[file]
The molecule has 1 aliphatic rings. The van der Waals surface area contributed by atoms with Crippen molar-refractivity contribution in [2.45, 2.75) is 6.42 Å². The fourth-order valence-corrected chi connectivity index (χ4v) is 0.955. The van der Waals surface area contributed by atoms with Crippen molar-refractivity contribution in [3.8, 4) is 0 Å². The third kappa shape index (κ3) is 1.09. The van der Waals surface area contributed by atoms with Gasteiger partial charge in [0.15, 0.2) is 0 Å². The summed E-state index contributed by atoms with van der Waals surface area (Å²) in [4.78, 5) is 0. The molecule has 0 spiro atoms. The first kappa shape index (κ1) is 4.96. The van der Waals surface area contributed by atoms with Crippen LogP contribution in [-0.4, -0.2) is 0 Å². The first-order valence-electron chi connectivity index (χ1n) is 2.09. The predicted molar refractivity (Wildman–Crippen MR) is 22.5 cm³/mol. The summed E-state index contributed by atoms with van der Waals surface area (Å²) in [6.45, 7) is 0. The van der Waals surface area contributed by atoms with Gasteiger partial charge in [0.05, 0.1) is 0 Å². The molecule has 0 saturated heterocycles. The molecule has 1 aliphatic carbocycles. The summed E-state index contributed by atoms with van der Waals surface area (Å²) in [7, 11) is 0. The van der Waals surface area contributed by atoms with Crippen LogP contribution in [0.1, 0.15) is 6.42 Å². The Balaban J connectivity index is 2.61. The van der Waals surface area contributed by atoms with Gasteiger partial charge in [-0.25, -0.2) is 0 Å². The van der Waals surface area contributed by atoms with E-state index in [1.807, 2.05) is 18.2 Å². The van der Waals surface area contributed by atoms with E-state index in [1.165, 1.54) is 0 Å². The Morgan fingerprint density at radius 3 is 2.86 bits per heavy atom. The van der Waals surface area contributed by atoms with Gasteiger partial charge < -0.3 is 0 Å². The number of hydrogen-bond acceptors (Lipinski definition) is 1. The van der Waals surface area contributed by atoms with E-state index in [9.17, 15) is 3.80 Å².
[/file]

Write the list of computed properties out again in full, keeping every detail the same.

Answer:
The molecule has 1 aliphatic rings. The van der Waals surface area contributed by atoms with Crippen molar-refractivity contribution in [2.45, 2.75) is 6.42 Å². The fourth-order valence-corrected chi connectivity index (χ4v) is 0.955. The van der Waals surface area contributed by atoms with Crippen molar-refractivity contribution in [3.8, 4) is 0 Å². The third kappa shape index (κ3) is 1.09. The van der Waals surface area contributed by atoms with Gasteiger partial charge in [0.15, 0.2) is 0 Å². The summed E-state index contributed by atoms with van der Waals surface area (Å²) in [4.78, 5) is 0. The molecule has 0 spiro atoms. The first kappa shape index (κ1) is 4.96. The van der Waals surface area contributed by atoms with Crippen LogP contribution in [-0.4, -0.2) is 0 Å². The first-order valence-electron chi connectivity index (χ1n) is 2.09. The predicted molar refractivity (Wildman–Crippen MR) is 22.5 cm³/mol. The summed E-state index contributed by atoms with van der Waals surface area (Å²) in [6.45, 7) is 0. The van der Waals surface area contributed by atoms with Gasteiger partial charge in [0.05, 0.1) is 0 Å². The molecule has 0 saturated heterocycles. The molecule has 1 aliphatic carbocycles. The summed E-state index contributed by atoms with van der Waals surface area (Å²) in [7, 11) is 0. The van der Waals surface area contributed by atoms with Crippen LogP contribution in [0.1, 0.15) is 6.42 Å². The Balaban J connectivity index is 2.61. The van der Waals surface area contributed by atoms with Gasteiger partial charge in [-0.25, -0.2) is 0 Å². The van der Waals surface area contributed by atoms with E-state index in [1.807, 2.05) is 18.2 Å². The van der Waals surface area contributed by atoms with E-state index in [1.165, 1.54) is 0 Å². The Morgan fingerprint density at radius 3 is 2.86 bits per heavy atom. The van der Waals surface area contributed by atoms with Gasteiger partial charge < -0.3 is 0 Å². The number of hydrogen-bond acceptors (Lipinski definition) is 1. The van der Waals surface area contributed by atoms with E-state index in [9.17, 15) is 3.80 Å².